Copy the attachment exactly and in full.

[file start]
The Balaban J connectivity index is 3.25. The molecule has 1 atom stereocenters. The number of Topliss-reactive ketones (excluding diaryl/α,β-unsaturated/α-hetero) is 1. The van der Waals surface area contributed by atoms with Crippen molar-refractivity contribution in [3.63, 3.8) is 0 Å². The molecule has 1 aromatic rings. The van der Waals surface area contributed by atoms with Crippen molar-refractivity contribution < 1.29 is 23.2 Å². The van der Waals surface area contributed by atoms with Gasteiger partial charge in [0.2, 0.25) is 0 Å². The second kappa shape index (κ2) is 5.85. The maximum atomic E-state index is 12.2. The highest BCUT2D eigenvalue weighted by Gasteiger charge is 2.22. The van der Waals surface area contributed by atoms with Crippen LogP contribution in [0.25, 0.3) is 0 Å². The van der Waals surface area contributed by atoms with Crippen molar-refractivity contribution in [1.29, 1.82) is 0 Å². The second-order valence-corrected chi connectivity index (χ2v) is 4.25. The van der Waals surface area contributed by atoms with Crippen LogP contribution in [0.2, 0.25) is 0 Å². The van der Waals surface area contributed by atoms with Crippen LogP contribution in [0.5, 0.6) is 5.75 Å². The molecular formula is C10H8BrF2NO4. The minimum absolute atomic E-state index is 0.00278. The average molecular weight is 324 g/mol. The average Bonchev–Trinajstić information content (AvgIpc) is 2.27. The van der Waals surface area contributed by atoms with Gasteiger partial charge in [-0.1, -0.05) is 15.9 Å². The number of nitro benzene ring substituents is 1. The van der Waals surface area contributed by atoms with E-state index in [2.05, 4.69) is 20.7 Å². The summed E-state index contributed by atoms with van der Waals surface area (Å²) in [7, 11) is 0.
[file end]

The Balaban J connectivity index is 3.25. The molecule has 1 atom stereocenters. The number of Topliss-reactive ketones (excluding diaryl/α,β-unsaturated/α-hetero) is 1. The van der Waals surface area contributed by atoms with Crippen molar-refractivity contribution in [3.63, 3.8) is 0 Å². The molecule has 1 aromatic rings. The van der Waals surface area contributed by atoms with Crippen molar-refractivity contribution < 1.29 is 23.2 Å². The van der Waals surface area contributed by atoms with Gasteiger partial charge in [0.2, 0.25) is 0 Å². The second kappa shape index (κ2) is 5.85. The maximum atomic E-state index is 12.2. The highest BCUT2D eigenvalue weighted by Gasteiger charge is 2.22. The van der Waals surface area contributed by atoms with Crippen LogP contribution in [0.25, 0.3) is 0 Å². The van der Waals surface area contributed by atoms with Crippen molar-refractivity contribution in [1.29, 1.82) is 0 Å². The second-order valence-corrected chi connectivity index (χ2v) is 4.25. The van der Waals surface area contributed by atoms with Crippen LogP contribution in [0.2, 0.25) is 0 Å². The van der Waals surface area contributed by atoms with Crippen LogP contribution in [0.5, 0.6) is 5.75 Å². The molecular formula is C10H8BrF2NO4. The minimum absolute atomic E-state index is 0.00278. The average molecular weight is 324 g/mol. The average Bonchev–Trinajstić information content (AvgIpc) is 2.27. The van der Waals surface area contributed by atoms with Gasteiger partial charge in [-0.1, -0.05) is 15.9 Å². The number of nitro benzene ring substituents is 1. The van der Waals surface area contributed by atoms with E-state index in [2.05, 4.69) is 20.7 Å². The summed E-state index contributed by atoms with van der Waals surface area (Å²) in [7, 11) is 0.